Supreme Court closes to the public amid coronavirus concerns

As the U.S. Capitol has already done, the Supreme Court is now taking measures to protect both itself and the public from the threat of coronavirus.

On Thursday, The Hill reported that the Supreme Court announced it would be shutting down its public galleries and public tours until further notice.

Business as usual

Though closed to the public, the high court will continue to deliberate cases as scheduled. SCOTUS spokeswoman Patricia McCabe clarified that “The building will remain open for official business, and case filing deadlines are not extended.”

Considering the age and health histories of several of our current justices, this is the prudent move.

In all, there are five justices 65 years old or older, with Justice Ruth Bader Ginsburg being the oldest at 87.

This health scare is a particular worry for Ginsburg considering that she recently had significant health issues and was hospitalized for the type of underlying conditions health officials have stated make our elderly more susceptible to the virus.

McCabe stated, “Out of concern for the health and safety of the public and Supreme Court employees, the Supreme Court building will be closed to the public…until further notice.”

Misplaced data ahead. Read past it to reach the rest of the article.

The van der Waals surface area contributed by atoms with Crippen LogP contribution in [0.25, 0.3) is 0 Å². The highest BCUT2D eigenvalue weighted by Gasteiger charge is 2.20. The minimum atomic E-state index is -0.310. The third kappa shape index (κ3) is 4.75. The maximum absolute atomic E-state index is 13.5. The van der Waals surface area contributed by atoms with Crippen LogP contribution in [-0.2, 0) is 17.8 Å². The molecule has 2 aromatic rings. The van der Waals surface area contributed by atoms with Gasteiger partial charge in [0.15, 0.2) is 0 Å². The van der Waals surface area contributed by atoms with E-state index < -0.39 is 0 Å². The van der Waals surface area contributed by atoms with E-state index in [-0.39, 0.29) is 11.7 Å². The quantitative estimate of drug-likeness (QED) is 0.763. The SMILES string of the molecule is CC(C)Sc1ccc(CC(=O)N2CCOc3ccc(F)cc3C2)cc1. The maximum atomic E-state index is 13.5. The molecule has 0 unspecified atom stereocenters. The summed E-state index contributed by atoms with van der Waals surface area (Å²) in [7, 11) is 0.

State of emergency

For those thinking this measure is overly reactionary, it actually falls right in line with other public health measures being taken.

Over the last few days, virtually every professional and college sporting event has either been canceled or will be held without fans present due to recommendations that “social distancing” is the best way to prevent the spread of the virus.

President Trump has also declared a state of emergency in the country as of Friday, which the New York Times reports will make “$50 billion in emergency funding available, lifting restrictions on doctors and hospitals and waiving interest on student loans.”

This will enable a large-scale ramping up of operations that in addition to other things, will enable coronavirus testing to roll out much more quickly throughout the country, a major concern for public health officials.

The measures being taken, specifically the cancellation of large public events and closing of public spaces, will help control the spread of the virus and limit potential exposure for everyone.

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